But the fear of not being approved as just copiers of human manners, is not the most important concern that an author of this sort ought to have before him. These books are written chiefly to the young, the ignorant, and the idle, to whom they serve as lectures of conduct, and introductions into life. They are the entertainment of minds unfurnished with ideas, and therefore easily susceptible of impressions; not fixed by principles, and therefore easily following the current of fancy; not informed by experience, and consequently open to every false suggestion and partial account.
That the highest degree of reverence should be paid to youth, and that nothing indecent should be suffered to approach their eyes of ears, are precepts extorted
by sense and virtue from an ancient writer, by no means eminent for chastity of thought. The same kind, though not the same degree of caution, is required in every thing which is laid before them, to secure them from unjust prejudices, perverse opinions, and incongruous combinations of images..
In the romances formerly written, every transaction and sentiment was so remote from all that passes among men, that the reader was in very little danger of making any applications to himself; the virtues and crimes were equally beyond his sphere of activity; and he amused himself with heroes and with traitors, deliverers and persecutors, as with beings of another species, whose actions were regulated upon motives of their own, and who had neither faults nor excellencies in common with himself.
But when an adventurer is levelled with the rest of the world, and acts in such scenes of the universal drama, as may be the lot of any other man; young spectators fix their eyes upon him with closer attention, and hope, by observing his behavior and success, to regulate their own practices, when they shall be engaged in the like part.
For this reason, these familiar histories may perhaps be made of greater use than the solemnities of professed morality, and convey the knowledge of vice and virtue with more efficacy than axioms and definitions. But if the power of example is so great as to take possession of the memory by a kind of violence, and produce effects almost without the intervention of the will, care ought to be taken, that, when the choice is unrestrained, the best examples only should be exhibited; and that which is likely to operate so strongly, should not be mischievous or uncertain in its effects.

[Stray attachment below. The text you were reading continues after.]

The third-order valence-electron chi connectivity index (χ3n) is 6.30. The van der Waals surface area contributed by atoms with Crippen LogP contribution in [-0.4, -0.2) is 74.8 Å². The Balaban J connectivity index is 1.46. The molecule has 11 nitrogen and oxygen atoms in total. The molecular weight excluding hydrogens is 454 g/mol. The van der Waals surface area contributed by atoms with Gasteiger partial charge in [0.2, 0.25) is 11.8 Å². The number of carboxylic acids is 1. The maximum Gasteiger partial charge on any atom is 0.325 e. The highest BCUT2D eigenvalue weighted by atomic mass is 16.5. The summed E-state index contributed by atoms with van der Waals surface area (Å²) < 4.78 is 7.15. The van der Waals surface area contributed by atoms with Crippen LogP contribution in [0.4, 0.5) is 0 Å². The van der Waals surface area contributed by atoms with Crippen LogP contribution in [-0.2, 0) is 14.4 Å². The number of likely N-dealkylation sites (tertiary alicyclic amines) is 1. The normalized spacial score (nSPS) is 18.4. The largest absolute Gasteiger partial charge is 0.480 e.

The chief advantage which these fictions have over real life is, that their authors are at liberty, though not to invent, yet to select objects, and to cull from the mass of mankind, those individuals upon which the attention ought most to be employed: as a diamond, though it cannot be made, may be polished by art, and placed in such a situation, as to display that lustre which before was buried among common stones.
It is justly considered as the greatest excellency of art, to imitate nature; but it is necessary to distinguish those parts of nature, which are most proper for imitation: greater care is still required in representing life, which is so often discolored by passion, or deformed by wickedness. If the world be promiscuously described, I cannot see of what use it can be to read the account: or why it may not be as safe to turn the eye immediately upon mankind as upon a mirror, which shows all that presents itself without discrimination.
It is therefore not a sufficient vindication of a character, that it is drawn as it appears; for many characters ought never to be drawn: nor of a narrative, that the train of events is agreeable to observation and experience; for that observation which is called knowledge of the world, will be found much more frequently to make men cunning than good. The purpose of these writings is surely not only to show mankind, but to provide that they may be seen hereafter with less hazard; to teach the means of avoiding the snares which are laid by Treachery for Innocence, without infusing any wish for that superiority with which the betrayer flatters his vanity; to give the power of counteracting Fraud, without the temptation to practise it; to initiate youth by mock encounters in the art of necessary defence, and to increase prudence without impairing vir tue.